Feast of Sorrow: A Novel of Ancient Rome Paperback – April 10, 2018
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“Through the lens of a slave in ancient Rome, Crystal King illuminates a realm of seemingly impossible gluttony and excess, along with every other deadly sin. In the household of outrageous gourmand Apicius, he of extraordinarily decadent mores, one man, a slave, Thrasius, provides the sole ethical center. Feast of Sorrow is impossible to put down.”
-- Randy Susan Meyers, bestselling author of Accidents of Marriage
"Crystal King’s debut novel, Feast of Sorrow, tells the story of Apicius, the notorious gourmand of ancient Rome, from the viewpoint of his slave and cook Thrasius. It’s a dark and engrossing read, and provides an evocative new perspective on the rule of Tiberius." -- Emily Hauser, author of For the Most Beautiful
"Crystal King has written a delicious feast of a book, one that allows us to not only see, but also taste ancient Rome in all its dark and varied appetites." -- Yael Goldstein Love, author of Overture
"The historical world of Feast of Sorrow lives and breathes, and it is a delight to follow its characters’ struggle for happiness and survival amidst the simmering peril of Rome’s great houses. Even if you’re not a foodie drawn to novels of ancient Rome, this immersive, sensorily rich page-turner will take you for a delicious and unforgettable ride." -- Tim Weed, author of Will Poole’s Island
‘An engaging foray into the treacherous world of Claudio-Julian Rome from a fresh perspective. Who knew that the gourmand Apicius was larger than life? King deftly serves up intrigue, scandal and heartbreak with lashings of exotic sauces, mouth-watering recipes and the occasional drop of poison. Highly recommended.” -- Elisabeth Storrs, author of the series Tales of Ancient Rome
"The ancient Rome of Crystal King’s Feast of Sorrow is filled with delectable dishes and astonishing injustice, deep loyalties and stunning loss. By the time you’re done, you’ll want a sip of honeyed water alongside some fried hyacinth bulbs. An engrossing read." -- Marjan Kamali, author of Together Tea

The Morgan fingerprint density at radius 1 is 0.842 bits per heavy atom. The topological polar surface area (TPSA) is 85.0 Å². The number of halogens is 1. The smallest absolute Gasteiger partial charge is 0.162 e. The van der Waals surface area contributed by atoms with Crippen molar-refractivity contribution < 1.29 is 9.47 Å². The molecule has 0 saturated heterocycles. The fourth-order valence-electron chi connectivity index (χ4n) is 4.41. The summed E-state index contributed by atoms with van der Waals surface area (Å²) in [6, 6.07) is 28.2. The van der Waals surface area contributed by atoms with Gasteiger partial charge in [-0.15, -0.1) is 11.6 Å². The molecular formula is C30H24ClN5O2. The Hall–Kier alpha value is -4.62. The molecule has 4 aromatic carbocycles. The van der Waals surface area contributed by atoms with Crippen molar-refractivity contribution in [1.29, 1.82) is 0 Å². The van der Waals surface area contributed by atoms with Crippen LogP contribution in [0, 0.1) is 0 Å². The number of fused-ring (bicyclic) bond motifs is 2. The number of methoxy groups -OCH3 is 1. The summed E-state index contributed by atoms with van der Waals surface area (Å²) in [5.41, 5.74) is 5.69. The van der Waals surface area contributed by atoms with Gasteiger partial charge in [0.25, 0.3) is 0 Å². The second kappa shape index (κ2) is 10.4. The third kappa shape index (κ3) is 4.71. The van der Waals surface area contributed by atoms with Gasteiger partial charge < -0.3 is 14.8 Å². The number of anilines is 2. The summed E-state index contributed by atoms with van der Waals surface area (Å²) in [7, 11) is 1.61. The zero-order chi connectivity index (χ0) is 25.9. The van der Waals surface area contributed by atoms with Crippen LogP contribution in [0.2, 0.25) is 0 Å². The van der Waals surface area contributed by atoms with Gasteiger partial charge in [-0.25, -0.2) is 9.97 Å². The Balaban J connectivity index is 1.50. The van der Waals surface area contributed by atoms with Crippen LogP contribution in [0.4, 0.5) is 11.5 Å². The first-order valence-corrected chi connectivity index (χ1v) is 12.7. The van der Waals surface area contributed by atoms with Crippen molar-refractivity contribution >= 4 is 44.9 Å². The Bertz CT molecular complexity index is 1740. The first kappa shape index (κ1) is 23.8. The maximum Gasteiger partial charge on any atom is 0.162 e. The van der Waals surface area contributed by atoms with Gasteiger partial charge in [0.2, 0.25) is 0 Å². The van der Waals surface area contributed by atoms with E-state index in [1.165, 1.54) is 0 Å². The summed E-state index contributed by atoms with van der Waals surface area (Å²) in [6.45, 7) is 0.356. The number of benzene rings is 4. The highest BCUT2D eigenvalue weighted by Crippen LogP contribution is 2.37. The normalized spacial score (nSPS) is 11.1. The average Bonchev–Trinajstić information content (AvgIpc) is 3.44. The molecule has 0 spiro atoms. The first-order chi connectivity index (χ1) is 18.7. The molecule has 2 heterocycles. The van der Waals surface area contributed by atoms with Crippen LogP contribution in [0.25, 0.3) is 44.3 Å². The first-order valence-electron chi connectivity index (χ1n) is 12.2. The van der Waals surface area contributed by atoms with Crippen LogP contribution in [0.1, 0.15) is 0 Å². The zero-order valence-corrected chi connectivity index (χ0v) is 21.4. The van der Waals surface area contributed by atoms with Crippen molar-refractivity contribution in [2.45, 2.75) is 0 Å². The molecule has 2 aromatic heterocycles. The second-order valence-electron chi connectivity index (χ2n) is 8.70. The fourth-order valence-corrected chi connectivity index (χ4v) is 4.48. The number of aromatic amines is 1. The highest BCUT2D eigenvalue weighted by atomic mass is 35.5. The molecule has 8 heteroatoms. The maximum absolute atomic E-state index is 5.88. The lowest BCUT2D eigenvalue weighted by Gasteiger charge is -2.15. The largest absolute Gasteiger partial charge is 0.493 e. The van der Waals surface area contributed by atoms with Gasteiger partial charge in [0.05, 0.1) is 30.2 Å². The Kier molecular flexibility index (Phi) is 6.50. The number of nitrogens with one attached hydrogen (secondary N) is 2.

“Ancient Rome comes alive with a remarkable degree of immediacy and authenticity. I savored every page of this compulsively readable novel.” -- Lisa Borders, author of The Fifty First State
"King’s descriptions of the food and entertainment are exquisite, her characters are beautifully drawn, and events and people of the times are deftly woven throughout . . . A delight to the senses, King’s debut novel is to be savored and devoured." , Library Journal, starred review
"Finely paced. . . . the novel combines exotic menus with the melodrama of a Greek tragedy. King’s debut is a compelling historical drama with an appetizing center."
About the Author
- Item Weight : 12 ounces
- Paperback : 432 pages
- ISBN-10 : 1501145142
- ISBN-13 : 978-1501145148
- Product Dimensions : 5.25 x 1.2 x 8 inches
- Publisher : Atria Books; Reprint Edition (April 10, 2018)
- Language: : English
- Best Sellers Rank: #759,397 in Books (See Top 100 in Books)
- Customer Reviews:
Top reviews from the United States
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Apicius was a famous gourmand of first century A.D. Rome, the beginning of the Julio-Claudian dynasty. He wrote and published a number of cook books and was renowned for his cenas-the many course feasts that Romans ate while lounging on their triclinia.
The story is told from the point of view of Thrasius, a freed slave who is the true genius behind Apicius’ culinary success. He begins from the time Apicius buys him in the year 1 BC.
Apicius is extremely rich, having inherited 100 million denarii, and he is monumentally profligate, something that makes Thrasius uncomfortable. He has a villa in Baiae, a popular resort town and Apicius installs Thrasius there as his cook. His feasts are the talk of the town, with everyone vying for invitations.